• New Old Age research worksheet.
  • Assessment: see the grading standards below.
  • Portfolio pages documenting the development of ideas through discussion. These will be collected and scored at the end of the unit. During small group discussions, the instructor circulates, monitors, and prompts as necessary.
  • Assessment: see the grading standards below, particularly depth and support.
  • Class presentations and individual student write-ups.
  • Assessment: See the grading standards below. Most important will be how effectively they apply a holistic perspective and systems thinking to their work.
  • Reflective writing on the unit.
  • Assessment: based primarily on completeness and depth.

The general grading standards I use to evaluate student work include:

1. Completeness:
Did you answer every part of the question?
Did you include relevant information?
Did you follow the length guidelines for an adequate level of detail?

2. Accuracy:
Is the information you include accurate?
Is it based on evidence from a reliable source?

3. Support:
Do you include clear and detailed explanations?
Do you include supporting evidence (places, cultures, specific practices, etc.)?
Do you include citations (author & page) for specific information you discuss?
Do you include clear and specific examples?
Do you explain how they are examples (that is, how they fit the definition)?

4. Focus:
Is your answer on topic?
Do you avoid off-topic additions or "bird walks?"
Does your answer directly address the specific question asked?

5. Depth:
Do you use a holistic approach to identify how various factors impact the issue?
Do you explain how different patterns relate to and affect each other?
Do you discuss the importance, significance, or implications of a pattern or idea?
Do you link your examples back to the course materials?

** NOTE: Ways that you can do this include:
- using appropriate vocabulary
- drawing on examples from the readings
- discussing ideas from the readings
- showing how your examples illustrate concepts from the readings

General Standards for the Essays:

"A" work:Superior quality. Interesting and original; you demonstrate a clear, deep understanding of the issues; you present well-supported ideas in a focused and logical fashion. You integrate information and ideas from various course materials, as well as your own experience, to make interesting connections and identify larger patterns. Your work demonstrates an ability to think holistically, systemically, and long-term.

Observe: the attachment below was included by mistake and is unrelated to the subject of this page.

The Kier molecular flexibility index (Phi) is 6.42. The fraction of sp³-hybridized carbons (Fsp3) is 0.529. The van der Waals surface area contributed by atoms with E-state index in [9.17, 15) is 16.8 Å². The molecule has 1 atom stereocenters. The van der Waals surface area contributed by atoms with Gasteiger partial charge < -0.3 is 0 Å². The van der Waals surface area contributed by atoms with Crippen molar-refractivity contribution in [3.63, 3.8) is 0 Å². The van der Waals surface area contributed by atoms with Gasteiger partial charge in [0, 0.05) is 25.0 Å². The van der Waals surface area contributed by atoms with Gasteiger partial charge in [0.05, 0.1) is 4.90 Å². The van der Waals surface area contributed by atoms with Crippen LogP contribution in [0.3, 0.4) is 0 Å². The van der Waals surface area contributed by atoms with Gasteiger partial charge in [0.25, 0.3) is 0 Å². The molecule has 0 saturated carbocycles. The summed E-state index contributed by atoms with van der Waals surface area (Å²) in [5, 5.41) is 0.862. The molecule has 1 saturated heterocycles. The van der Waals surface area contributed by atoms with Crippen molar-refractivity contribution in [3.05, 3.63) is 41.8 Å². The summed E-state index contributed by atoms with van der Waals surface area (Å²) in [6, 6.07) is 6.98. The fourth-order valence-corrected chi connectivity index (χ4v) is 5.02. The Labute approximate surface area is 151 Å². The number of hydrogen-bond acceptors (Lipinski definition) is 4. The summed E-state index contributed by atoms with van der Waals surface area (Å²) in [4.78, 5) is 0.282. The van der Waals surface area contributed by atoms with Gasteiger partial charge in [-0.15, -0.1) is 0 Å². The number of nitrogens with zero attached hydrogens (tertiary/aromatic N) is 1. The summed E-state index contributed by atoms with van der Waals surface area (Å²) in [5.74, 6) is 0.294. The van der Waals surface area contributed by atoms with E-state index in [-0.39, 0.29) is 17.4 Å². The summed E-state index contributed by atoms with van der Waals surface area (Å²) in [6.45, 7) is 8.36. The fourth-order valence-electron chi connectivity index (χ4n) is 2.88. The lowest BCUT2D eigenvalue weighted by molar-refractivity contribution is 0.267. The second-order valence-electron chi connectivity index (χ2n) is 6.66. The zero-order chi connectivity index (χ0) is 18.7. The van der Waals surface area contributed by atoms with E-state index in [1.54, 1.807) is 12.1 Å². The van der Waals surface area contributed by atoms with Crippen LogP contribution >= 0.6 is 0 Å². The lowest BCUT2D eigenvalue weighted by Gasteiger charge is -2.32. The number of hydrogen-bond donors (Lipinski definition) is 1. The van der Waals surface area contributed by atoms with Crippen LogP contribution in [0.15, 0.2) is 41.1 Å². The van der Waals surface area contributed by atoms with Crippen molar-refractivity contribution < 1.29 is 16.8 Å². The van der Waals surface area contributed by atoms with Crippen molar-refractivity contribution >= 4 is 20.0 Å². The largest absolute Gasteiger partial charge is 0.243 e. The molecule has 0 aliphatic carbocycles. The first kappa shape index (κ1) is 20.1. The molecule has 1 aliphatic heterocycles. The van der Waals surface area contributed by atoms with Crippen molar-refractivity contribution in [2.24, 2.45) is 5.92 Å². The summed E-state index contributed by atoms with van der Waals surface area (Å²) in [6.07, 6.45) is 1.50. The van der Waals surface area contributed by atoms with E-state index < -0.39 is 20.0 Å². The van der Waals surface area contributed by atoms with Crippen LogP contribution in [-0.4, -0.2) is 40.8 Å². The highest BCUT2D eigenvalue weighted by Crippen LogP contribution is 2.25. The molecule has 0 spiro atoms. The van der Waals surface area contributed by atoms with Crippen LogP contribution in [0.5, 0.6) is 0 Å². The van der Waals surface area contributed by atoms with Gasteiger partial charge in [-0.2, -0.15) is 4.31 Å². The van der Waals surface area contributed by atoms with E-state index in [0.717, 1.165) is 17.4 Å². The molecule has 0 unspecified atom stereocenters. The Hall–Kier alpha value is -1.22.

"B" work:Good to very good quality. Strong, well-organized presentation of ideas, good understanding of the issues. You demonstrate understanding of key terms and concepts from readings, films, lecture, etc. You support opinions and ideas with clear explanation and examples.

"C" work:You demonstrate an adequate understanding of the issues. You may need some work on organization or support of ideas. Your comments show that you understand the basic issues raised in the course materials.

"D" work: Needs work. Issues not completely understood, or ideas not clearly explained or supported. Your response may be on the general topic, but does not demonstrate clear understanding of the issues or does not respond directly to the question or to others' ideas.

"F" work:Work is incomplete or does not follow the assignment; shows little understanding of the issues. Your assignment may be incomplete, late, or off topic.

References and Resources


  • Kottak, Conrad and Kathryn Kozaitis (2008) On Being Different (3rd ed.). McGraw-Hill.
Chapter 11: "Age and Generation"
Chapter 12: "Bodies, Fitness, and Health"
Chapter 16: "Families"

  • Tsuji, Yohko (2002) "Encounters with the Elderly", pp. 84- 94 in Distant Mirrors: America as a Foreign Culture (3rd ed.), ed. P. DeVita and J. Armstrong, Wadsworth.


Supplementary Readings: (some recent articles I brought to students' attention)